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Quadriga Fuels Race Among Lawyers For Slice of Lost Millions

  • Nova Scotia Supreme Court sets Valentine’s Day hearing
  • One user says he’s also a creditor in Mt. Gox bankruptcy
Cryptocurrency mining rigs sit on racks at a Bitfarms facility in Saint-Hyacinthe, Quebec, Canada, on Thursday, July 26, 2018. Bitcoin has rallied more than 30 percent in July, shrugging off security and regulatory concerns that have plagued the virtual currency for much of this year.
Photographer: James MacDonald/Bloomberg
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Canada’s top law firms are set to converge this Valentine’s Day on a Halifax courtroom, competing for a piece of the C$260 million ($196 million) mystery behind the Quadriga CX cryptocurrency exchange.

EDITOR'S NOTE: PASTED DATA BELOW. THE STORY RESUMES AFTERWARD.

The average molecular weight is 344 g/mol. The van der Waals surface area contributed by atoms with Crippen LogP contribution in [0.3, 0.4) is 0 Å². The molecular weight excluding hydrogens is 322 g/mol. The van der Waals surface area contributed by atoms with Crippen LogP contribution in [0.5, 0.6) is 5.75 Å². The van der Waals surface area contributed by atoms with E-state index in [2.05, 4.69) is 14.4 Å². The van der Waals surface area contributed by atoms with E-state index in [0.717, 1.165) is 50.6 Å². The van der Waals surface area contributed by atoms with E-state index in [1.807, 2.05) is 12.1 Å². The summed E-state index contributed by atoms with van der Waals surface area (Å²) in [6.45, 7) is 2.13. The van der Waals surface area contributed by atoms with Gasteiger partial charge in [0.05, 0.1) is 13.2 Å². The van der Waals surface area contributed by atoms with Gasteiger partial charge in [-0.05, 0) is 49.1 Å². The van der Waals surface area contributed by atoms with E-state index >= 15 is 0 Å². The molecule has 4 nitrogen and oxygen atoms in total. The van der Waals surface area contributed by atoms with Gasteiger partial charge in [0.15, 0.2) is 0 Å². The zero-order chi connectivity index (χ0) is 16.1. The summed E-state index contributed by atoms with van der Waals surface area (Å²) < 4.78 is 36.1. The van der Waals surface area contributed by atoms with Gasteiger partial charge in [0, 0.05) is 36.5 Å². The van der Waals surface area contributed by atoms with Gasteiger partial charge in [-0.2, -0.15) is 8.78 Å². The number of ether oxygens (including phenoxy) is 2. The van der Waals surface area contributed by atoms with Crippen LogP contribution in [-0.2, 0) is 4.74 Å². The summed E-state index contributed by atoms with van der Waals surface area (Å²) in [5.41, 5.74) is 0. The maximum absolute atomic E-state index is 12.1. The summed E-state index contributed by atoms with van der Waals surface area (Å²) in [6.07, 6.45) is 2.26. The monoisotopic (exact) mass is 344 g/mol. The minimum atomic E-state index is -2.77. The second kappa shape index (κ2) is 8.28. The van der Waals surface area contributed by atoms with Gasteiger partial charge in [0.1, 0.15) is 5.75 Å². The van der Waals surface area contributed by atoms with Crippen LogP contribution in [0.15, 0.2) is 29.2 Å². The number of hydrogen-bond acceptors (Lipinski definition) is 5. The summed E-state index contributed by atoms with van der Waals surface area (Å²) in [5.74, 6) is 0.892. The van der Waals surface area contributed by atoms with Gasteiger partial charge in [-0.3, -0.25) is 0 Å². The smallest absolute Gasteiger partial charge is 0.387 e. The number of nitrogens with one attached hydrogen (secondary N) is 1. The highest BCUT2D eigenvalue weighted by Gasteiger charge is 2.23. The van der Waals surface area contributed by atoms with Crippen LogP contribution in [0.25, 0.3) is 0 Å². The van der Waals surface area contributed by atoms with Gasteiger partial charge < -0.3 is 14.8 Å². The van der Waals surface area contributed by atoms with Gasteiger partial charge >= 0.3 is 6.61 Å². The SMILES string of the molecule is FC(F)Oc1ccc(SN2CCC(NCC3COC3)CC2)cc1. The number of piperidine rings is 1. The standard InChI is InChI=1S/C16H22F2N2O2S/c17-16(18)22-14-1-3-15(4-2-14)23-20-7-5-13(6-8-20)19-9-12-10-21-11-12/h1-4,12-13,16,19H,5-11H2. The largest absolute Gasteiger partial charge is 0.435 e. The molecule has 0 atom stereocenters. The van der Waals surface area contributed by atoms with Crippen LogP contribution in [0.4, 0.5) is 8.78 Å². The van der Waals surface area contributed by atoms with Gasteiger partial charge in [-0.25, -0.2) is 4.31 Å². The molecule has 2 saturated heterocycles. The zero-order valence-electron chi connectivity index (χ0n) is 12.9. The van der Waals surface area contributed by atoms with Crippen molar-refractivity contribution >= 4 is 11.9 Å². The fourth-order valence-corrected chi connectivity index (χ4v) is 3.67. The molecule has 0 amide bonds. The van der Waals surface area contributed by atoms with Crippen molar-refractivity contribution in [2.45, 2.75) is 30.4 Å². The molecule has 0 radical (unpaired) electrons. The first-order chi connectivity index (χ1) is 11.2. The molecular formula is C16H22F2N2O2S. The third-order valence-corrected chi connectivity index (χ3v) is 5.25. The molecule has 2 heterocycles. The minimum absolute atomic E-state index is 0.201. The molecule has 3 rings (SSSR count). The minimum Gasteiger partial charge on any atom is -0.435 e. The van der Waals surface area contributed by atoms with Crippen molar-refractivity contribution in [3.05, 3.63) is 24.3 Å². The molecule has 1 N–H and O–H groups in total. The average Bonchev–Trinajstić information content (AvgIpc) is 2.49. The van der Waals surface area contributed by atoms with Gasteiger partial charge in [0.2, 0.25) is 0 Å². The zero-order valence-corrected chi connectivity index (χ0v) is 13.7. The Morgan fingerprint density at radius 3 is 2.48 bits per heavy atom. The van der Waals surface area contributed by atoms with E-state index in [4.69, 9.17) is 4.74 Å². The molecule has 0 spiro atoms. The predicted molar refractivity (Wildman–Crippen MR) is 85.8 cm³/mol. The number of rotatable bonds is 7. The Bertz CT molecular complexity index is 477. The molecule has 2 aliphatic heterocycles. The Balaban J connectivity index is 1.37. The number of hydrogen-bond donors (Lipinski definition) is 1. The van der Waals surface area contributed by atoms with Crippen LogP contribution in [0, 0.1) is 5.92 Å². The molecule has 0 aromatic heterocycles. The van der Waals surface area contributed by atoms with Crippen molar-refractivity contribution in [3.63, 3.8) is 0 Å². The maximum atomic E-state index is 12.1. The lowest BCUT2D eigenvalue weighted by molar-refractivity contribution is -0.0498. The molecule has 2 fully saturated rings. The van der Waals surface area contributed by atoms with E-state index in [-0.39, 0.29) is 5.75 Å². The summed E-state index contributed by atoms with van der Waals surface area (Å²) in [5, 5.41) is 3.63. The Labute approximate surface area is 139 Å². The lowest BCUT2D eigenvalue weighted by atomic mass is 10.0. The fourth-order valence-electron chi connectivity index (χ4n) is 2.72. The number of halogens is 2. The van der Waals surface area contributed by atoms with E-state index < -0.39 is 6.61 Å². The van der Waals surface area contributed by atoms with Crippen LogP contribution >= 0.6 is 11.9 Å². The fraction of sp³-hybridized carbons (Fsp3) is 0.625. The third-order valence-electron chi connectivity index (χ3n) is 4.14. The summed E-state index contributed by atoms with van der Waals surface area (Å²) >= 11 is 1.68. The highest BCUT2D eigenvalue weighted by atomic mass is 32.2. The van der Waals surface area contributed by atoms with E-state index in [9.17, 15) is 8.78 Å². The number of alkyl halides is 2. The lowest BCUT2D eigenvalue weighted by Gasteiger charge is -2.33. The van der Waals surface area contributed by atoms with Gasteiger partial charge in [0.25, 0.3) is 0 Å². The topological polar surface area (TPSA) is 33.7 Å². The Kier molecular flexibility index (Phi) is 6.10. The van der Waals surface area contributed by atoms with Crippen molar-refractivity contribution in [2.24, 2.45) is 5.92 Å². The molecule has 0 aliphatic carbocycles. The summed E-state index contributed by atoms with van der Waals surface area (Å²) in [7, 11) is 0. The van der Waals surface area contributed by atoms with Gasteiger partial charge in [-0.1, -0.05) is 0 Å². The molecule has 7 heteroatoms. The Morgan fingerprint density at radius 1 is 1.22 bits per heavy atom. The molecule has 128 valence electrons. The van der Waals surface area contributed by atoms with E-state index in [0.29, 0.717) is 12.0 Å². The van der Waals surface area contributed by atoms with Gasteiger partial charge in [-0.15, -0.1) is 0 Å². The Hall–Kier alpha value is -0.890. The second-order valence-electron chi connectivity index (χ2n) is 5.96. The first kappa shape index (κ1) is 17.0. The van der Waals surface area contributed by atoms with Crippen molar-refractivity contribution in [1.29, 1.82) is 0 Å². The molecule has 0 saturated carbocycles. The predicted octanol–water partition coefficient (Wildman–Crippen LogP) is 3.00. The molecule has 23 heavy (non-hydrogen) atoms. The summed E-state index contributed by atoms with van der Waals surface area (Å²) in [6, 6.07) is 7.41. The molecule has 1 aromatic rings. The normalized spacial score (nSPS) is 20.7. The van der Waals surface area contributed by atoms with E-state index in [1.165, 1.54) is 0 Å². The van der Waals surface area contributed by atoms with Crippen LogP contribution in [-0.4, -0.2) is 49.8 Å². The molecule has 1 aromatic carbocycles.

The lawyers are contending for the right to represent some 115,000 Quadriga customers who are owed about C$190 million in Bitcoin and other digital assets plus another C$70 million in cash in court proceedings involving the shuttered Vancouver-based exchange. Quadriga was granted creditor protection last week in Nova Scotia Supreme Court, halting any lawsuits while the firm seeks to restructure with the help of Ernst & Young.